She wanted air.

It happens. Two months after Elaine the artist got her pseudonym from the mayor’s wife, the same mayor’s wife winds up in the hospital, ill, comatose, found collapsed in her home.

Elaine, not one to often use the technology laced subtly into her life, ventures outside. She watches one of the news projections plastered on the steel-and-stucco streets. The tired-eyed mayor stalks out of the hospital and past the press and makes it to his car, where she supposes he might allow himself a rare moment of weakness.


The artist crafts. The face, once blank, becomes smooth, planed. Cheekbones like mountains, nostrils like crevasses, a cavern for a mouth. A face so often seen laughing besides James in the press photographs. A face that Elaine got used to having in her home. A friend.

Even technology like this requires an artist’s hands.

The mayor’s wife wakes two days later. The stories leaked by nurses say that when the mayor came to her, he took her hands and put his face in them and cried. Helen had told Elaine that James had cried once or twice in her entire time with him. He was good at willing sadness away, especially sadness of the public sort.

Helen had looked at him for a moment, blank-faced, the nurses say, like she couldn’t remember where she was. And for a moment, everyone held their breath because she had stolen all the air from the room.

Then she smiled, and said his name, and James learned to breathe again.

So does Elaine. She breathes. Guilt-ridden, accomplished, relieved.

What was the mayor’s wife thinking in that moment? Let me tell you.

She had woken with her mind intact and full of memories that somehow felt like a movie she had watched instead of one where she had the starring role. Her hands were soft, unblemished, since some of the details of a person cannot be fully captured—not the scar she’d gotten in France when, slicing a squash, she’d cut open one finger; not the calluses from her recent rock-climbing trip in what remained of the Canadian wilds. But she knew, somehow, that those details should be there. She had the memories.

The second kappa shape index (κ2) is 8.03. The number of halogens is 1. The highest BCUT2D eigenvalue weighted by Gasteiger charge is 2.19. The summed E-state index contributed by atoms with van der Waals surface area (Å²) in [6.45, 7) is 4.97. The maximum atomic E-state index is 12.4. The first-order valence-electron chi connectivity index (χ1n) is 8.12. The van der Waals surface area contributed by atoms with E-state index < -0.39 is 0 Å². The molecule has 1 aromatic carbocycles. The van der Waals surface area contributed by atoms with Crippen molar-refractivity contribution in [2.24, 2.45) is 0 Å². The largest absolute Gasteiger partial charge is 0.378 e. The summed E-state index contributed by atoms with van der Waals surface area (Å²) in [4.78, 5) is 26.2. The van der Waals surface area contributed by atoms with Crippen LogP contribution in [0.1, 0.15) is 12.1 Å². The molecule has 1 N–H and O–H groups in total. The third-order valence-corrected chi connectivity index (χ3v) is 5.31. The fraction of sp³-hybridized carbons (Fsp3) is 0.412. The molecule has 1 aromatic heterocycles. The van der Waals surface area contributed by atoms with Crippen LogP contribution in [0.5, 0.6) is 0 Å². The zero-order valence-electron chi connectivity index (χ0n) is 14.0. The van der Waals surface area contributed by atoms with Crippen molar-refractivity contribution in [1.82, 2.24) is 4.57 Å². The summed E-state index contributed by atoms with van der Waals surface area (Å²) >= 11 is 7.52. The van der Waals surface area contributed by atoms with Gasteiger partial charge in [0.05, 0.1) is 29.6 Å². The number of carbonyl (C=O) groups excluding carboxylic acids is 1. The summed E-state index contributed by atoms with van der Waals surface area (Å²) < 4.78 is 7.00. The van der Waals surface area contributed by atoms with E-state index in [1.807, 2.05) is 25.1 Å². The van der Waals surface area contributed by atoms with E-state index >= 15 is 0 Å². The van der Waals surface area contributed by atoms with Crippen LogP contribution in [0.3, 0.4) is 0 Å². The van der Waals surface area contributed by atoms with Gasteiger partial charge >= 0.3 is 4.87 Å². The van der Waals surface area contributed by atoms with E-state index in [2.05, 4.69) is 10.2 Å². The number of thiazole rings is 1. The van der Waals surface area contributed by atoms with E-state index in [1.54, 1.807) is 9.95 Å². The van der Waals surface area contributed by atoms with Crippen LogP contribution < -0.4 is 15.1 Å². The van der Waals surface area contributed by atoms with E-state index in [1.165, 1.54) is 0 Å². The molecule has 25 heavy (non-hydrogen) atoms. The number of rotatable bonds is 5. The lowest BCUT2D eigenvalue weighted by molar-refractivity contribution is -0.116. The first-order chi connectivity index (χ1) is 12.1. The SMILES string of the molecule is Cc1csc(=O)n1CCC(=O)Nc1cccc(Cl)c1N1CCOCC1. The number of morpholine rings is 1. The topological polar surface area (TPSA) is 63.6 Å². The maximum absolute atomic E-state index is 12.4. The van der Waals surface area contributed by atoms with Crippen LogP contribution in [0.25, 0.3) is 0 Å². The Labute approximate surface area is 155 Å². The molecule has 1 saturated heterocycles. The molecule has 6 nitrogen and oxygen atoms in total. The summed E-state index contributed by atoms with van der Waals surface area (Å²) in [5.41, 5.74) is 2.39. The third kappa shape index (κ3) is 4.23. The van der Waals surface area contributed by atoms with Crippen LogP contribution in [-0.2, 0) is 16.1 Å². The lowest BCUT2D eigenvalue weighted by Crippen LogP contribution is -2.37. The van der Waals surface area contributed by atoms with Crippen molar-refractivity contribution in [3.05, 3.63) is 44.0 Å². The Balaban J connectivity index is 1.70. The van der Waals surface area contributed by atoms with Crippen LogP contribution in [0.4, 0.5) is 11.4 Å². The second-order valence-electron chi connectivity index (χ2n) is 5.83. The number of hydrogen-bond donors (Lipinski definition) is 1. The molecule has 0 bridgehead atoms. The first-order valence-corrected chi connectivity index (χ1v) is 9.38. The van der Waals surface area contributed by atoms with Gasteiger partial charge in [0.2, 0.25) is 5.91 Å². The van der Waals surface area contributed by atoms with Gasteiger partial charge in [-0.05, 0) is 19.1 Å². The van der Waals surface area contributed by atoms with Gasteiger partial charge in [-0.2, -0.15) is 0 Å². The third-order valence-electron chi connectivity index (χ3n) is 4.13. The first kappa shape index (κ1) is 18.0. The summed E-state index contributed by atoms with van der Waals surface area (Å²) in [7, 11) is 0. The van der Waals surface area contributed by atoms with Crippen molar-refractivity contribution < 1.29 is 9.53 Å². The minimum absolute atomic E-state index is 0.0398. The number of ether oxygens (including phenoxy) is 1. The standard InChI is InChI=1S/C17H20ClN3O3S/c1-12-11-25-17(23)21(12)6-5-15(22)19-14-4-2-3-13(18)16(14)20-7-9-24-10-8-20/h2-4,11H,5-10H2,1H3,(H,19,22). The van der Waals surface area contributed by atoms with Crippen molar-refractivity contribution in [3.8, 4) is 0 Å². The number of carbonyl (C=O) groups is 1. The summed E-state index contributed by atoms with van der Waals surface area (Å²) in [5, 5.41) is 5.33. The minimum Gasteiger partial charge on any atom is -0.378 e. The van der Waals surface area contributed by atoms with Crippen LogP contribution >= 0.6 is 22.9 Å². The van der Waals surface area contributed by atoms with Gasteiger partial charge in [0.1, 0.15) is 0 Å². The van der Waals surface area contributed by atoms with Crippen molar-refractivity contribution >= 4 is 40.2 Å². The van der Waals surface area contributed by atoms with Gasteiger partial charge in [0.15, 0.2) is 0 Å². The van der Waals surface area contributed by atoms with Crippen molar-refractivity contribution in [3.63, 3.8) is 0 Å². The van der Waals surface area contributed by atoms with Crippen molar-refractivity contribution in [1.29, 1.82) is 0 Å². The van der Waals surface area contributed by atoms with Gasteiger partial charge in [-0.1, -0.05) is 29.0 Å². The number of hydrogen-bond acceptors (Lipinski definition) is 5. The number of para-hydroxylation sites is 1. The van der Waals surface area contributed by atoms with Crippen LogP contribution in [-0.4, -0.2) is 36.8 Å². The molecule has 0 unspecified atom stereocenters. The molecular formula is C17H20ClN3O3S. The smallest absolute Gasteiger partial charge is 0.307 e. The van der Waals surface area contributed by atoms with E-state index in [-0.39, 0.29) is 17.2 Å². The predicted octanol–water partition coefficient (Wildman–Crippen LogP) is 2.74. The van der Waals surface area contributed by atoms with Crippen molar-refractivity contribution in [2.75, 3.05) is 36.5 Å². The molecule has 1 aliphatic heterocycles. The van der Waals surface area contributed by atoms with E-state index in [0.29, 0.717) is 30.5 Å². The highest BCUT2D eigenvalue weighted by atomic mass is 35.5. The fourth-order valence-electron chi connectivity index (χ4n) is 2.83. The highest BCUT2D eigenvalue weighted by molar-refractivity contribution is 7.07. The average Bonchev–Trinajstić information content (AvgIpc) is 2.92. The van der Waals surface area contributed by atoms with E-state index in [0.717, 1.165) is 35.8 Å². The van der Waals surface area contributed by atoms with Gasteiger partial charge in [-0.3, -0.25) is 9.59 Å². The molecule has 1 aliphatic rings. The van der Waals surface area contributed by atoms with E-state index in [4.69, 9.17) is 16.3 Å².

No artist is perfect.

But I, the one who emerged in that bed, the one into whose hands the mayor cried, was the perfect Helen. That is my only flaw.

“Helen’s been to see you?” James would ask later, shakily, to the artist-who-was-not-really-called-Elaine.

Elaine’s fractional response before saying, “Yes,” was long enough for James to put his head in his own hands this time.

James, the shooting star, whose pictures always showed his wife at his side. His infallible other half.

He lifted his head, and his face was tearless.

This is the story: Seven years ago, Helen Foley, tired, discovered that she was carrying her husband’s child. In silence, she chose not to have it, because it came at a time when James was in the midst of political havoc, and because she wasn’t sure that either of them was ready.

Years later, it is with cold eyes that she realizes that Helen Koslov—smart, uncompromising, surefire girl that she was—would not have made that choice.

It is the little things that come after, the moments when she submits to James’ greater will out of greater love, that shows her that she loves him too much. More than herself. Helen the girl, smart and strong enough to rival James, could have stayed merely that—a rival, or at best, a friend.

Helen the woman does not tell him about the child they never had, just as she does not tell him of her plan to leave him so neatly that James Foley never has to be apart from her, the one person who was his match.

This is the story that I steal from the artist in halting words, when I come asking for answers. This is the story that I live with, the birth of who I am.

I am the second half of what could have been the story of two people whose love was not enough. The replacement.

I was made to be Helen enough to replace the real Helen for James, to never realize that I am not the real Helen at all. But I, I am Helen too much. Do I choose as she chose, as the artist in the loft chose: to walk away?

And where is she?

Helen is chasing herself again. She has her own story to tell. Just as I, now, for better or worse, have mine.